Thursday, December 11, 2008


We have Antonin Careme to thank for exquisite French pastry. Of a recent study comparing American pastries with. ...French pastry. I discovered in my researches that there is a serious lack of gloss, glitz or l'abricotage on the home front.L'abricotage is the generous application of apricot jam syrup....that the Parisien patisseries fling about with abandon. Doesn't this New York tart need lashings of apricot syrup? A dusting of powdered sugar can do the trick in a pinch. Another Gerard Mulot beauty combines powdered sugar AND l'abricotage.
Elaborate Parisien desserts is no accident.

When this in your occupational tradition - check out Cooking For Kings,The Life of the First Celebrity Chef, Antonin Careme (it should say pastry chef).

And this. Merci M. Careme.

Why you'll find divine fantasies in every Paris pastry vitrine.
Bonne Mercredi!


  1. There's no comparison, is there?

  2. My daughter Lauren, who works with her mom in the bakery, has discovered apricot jam after I sent her for a summer apprentice ship to Austria.

    Tres facile, yet such an improvement.

  3. Anonymous9:20 AM

    The first thing mamman taught me how to make was a classic tarte aux pommes and the secret to make it look "finished" was putting the apricot glaze on it. Of course it also adds a twist to the flavor.

  4. I want the last one, please!!!!

  5. Anonymous10:17 AM

    Oh my, they look delicious and sooooo pretty

  6. Anonymous10:18 AM

    Ooooh, drooool, droooool.....

  7. Hmmmm...I tried to leave a comment and it didn't "take?" anyway I was saying, some of the local bakeries do use the apricot glaze, but it is almost cloyingly sweet with that on top of the already-sweet fruit, I think, even though it does look glorious! gorgeous goodies, Carol!

  8. Your local patisserie I bet is adding additional sugar to the syrup...
    Recipe here:

  9. Anonymous2:27 PM

    This was a good one !

    Bon Jeudi a vous aussi .


  10. Anonymous4:10 PM

    There is one place in San Francisco that uses L'Abricotage, and it's in a little storefront, but they make the best pastries I have had around here. When I Buy the same thing elsewhere、I am greatly disappointed at how dry it is. I never noticed that was missing until now!

  11. Oh my, these look good enough to eat. :) Sure are pretty to look at. Would make good studies for paintings.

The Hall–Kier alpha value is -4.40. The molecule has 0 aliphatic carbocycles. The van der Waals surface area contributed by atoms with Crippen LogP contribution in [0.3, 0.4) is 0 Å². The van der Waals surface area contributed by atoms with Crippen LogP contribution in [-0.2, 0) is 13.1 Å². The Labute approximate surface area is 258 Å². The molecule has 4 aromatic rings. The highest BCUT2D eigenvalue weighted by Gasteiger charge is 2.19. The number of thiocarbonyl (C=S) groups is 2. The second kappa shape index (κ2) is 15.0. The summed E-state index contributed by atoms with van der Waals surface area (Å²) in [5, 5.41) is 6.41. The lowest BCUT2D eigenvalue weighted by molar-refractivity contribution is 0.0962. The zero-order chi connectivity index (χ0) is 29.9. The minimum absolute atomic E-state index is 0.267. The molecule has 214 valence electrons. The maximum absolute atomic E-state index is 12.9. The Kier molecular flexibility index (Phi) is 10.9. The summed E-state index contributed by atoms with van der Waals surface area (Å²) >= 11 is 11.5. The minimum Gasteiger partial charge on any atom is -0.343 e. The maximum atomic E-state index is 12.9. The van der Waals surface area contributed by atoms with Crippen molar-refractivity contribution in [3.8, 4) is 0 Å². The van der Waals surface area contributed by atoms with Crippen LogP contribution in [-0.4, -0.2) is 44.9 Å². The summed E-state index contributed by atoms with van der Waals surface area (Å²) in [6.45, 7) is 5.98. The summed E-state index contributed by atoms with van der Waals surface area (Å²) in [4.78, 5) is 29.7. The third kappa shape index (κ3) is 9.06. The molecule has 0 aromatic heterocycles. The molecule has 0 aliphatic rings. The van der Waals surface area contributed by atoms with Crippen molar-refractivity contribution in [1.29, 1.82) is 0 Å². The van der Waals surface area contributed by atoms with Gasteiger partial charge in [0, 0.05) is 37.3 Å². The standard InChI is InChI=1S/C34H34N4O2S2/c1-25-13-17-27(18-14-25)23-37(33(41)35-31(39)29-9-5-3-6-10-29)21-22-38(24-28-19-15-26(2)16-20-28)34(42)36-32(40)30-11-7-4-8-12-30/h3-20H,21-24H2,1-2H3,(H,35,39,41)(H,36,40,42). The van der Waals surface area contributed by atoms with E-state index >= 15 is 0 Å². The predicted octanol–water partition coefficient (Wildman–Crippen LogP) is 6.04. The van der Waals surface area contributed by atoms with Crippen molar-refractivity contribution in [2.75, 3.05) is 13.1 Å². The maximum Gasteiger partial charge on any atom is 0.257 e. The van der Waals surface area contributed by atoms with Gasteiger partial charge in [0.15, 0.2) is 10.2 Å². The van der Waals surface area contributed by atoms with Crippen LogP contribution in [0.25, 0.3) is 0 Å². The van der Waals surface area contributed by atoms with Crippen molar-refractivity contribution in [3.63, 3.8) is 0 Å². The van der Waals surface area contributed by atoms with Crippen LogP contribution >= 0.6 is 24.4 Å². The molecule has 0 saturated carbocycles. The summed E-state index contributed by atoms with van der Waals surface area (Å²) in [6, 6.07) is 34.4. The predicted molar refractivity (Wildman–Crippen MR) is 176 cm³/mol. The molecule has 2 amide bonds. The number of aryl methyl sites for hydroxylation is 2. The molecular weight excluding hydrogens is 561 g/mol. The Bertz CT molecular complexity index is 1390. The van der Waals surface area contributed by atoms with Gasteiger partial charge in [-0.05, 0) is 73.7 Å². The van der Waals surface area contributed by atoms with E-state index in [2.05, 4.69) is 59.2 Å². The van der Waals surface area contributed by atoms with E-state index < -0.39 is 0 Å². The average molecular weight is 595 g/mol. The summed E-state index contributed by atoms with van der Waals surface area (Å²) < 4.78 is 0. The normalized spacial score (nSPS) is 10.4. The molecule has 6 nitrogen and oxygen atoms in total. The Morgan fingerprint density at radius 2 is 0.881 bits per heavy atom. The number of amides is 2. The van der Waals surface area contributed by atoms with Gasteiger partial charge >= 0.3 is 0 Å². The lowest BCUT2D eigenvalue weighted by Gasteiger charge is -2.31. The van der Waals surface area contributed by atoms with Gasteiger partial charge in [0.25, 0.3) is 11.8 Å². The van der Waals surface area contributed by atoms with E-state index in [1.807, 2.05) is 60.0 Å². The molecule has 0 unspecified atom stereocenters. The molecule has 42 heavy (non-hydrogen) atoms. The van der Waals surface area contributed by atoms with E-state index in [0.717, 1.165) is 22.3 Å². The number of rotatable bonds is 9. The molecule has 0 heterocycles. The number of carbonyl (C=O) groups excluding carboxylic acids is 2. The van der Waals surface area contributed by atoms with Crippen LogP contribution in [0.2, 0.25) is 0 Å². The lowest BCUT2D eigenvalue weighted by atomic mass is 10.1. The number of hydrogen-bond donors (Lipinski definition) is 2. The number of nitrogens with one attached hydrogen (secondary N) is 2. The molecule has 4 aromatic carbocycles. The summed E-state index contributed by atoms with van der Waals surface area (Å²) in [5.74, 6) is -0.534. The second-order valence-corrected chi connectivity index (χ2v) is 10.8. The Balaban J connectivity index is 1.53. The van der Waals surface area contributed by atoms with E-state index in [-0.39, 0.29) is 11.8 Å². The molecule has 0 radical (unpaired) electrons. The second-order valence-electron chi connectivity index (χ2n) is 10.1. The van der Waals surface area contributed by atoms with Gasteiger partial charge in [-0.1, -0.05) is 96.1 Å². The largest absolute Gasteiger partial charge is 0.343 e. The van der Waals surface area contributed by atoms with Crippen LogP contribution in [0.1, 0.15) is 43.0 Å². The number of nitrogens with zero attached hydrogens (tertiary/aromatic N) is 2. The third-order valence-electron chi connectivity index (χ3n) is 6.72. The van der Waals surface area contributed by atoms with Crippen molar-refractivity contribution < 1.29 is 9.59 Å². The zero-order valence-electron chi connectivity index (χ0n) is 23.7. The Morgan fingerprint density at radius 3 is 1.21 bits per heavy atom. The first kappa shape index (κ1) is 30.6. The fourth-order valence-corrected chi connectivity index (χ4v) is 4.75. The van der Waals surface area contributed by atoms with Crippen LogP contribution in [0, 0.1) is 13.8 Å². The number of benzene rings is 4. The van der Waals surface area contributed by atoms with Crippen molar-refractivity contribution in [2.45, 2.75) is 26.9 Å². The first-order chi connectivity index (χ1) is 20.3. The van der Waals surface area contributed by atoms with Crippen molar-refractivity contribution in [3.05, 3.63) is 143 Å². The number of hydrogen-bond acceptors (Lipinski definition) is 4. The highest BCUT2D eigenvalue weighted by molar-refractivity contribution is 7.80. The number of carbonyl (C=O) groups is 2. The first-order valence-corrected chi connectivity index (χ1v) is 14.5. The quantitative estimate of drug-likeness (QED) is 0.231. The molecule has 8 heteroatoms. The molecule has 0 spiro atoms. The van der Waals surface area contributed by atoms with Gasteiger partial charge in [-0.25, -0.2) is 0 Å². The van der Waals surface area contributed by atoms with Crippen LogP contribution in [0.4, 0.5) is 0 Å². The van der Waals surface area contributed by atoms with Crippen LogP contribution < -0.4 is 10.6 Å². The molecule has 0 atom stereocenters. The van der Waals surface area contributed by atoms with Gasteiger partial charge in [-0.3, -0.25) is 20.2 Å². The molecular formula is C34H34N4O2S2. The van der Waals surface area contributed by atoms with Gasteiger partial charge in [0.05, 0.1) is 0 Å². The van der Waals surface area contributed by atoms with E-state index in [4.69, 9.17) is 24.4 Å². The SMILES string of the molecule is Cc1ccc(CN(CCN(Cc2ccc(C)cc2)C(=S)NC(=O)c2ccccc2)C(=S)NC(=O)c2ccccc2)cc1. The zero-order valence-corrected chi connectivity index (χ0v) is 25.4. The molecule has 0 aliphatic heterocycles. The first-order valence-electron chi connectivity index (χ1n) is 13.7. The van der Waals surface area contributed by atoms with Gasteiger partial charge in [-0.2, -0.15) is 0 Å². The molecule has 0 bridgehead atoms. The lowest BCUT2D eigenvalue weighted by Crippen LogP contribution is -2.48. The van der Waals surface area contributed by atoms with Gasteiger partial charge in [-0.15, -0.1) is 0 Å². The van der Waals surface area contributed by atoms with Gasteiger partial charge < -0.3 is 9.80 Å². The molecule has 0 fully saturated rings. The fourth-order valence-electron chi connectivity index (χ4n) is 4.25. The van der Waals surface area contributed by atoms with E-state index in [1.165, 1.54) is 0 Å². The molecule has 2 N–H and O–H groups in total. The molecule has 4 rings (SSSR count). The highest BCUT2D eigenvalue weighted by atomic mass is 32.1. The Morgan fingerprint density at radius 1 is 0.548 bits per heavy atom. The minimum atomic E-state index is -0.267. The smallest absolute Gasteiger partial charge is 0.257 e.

12. Anonymous9:34 PM

    I have seen the error of my ways: Why am I wasting time on holly when I could be checking out PASTRY??? What was I thinking? I shall report demain! a toute vitesse! toute de suite!

  13. Anonymous9:35 PM

    ps. Thanks for the link!

  14. Seeing these gorgeous cakes make me realize how uninteresting most USA cakes are. We are big on frosting and fondit and not as well versed on the impact fruit can have.

  15. Hello Carol
    I followed your link and I found the author's last note very accurate:
    "Si vous rencontrez chez quelque mauvais pâtissier des tartes avec une grosse (énorme !) couche d'abricotage de 3 ou 4 mm, vous avez affaire soit à un margoulin qui joue sur le poids de sa tarte, soit quelqu'un de bien peu professionnel : vite, changez de magasin".

    = If, at a bad bakery, you come across tarts with a big (HUGE!) lay of "abricotage") -3 or 4 mm thick- you are EITHER dealing with a cheaty shopkeeper/petty tradesman (from dic.) who cheats on the weight of his/her tart OR with someone UN-professional : Change your bakery quickly.

    Very wise !

  16. CG: Beautiful..splash on, thanks for the great photos and the relative are a true pro..been following for years and you have not missed a do yo do it!?

  17. Anonymous11:40 AM

    I wiped my glasses and did a double take--the raspberries on some of the tarts are the size of duck eggs. I can see I'm going to have to talk to my bramble patch about its less than stellar performance. Shame them with a photo print out of said berries and my stearn words, "This is how berries grow in France!"

    One other thing, I tend to use apple jelly for a glaze, a little lighter but just as glorious and shiny and a bit more transparent.

  18. You are so right. French pastries always shine in the windows. You are genius my dear.

  19. SPF invited me for dessert over here PB. So glad she did! Simply scrumptious!!

  20. Just happy happy.... :)
    Abricotage, Pommage (I like apple jelly better), clear..when it glistens...I am there. Although the winner is the one with the most taste with the little-est glaze, too many school lunches on Tarte au Fraise lost under a sea of glaze....Hmm I guess I should not complain, tarte au fraise for school lunches...ok, ok :)

  21. Anonymous2:43 AM

    Wow... These items are making my mouth water. I have never made but i think these are easy to make.


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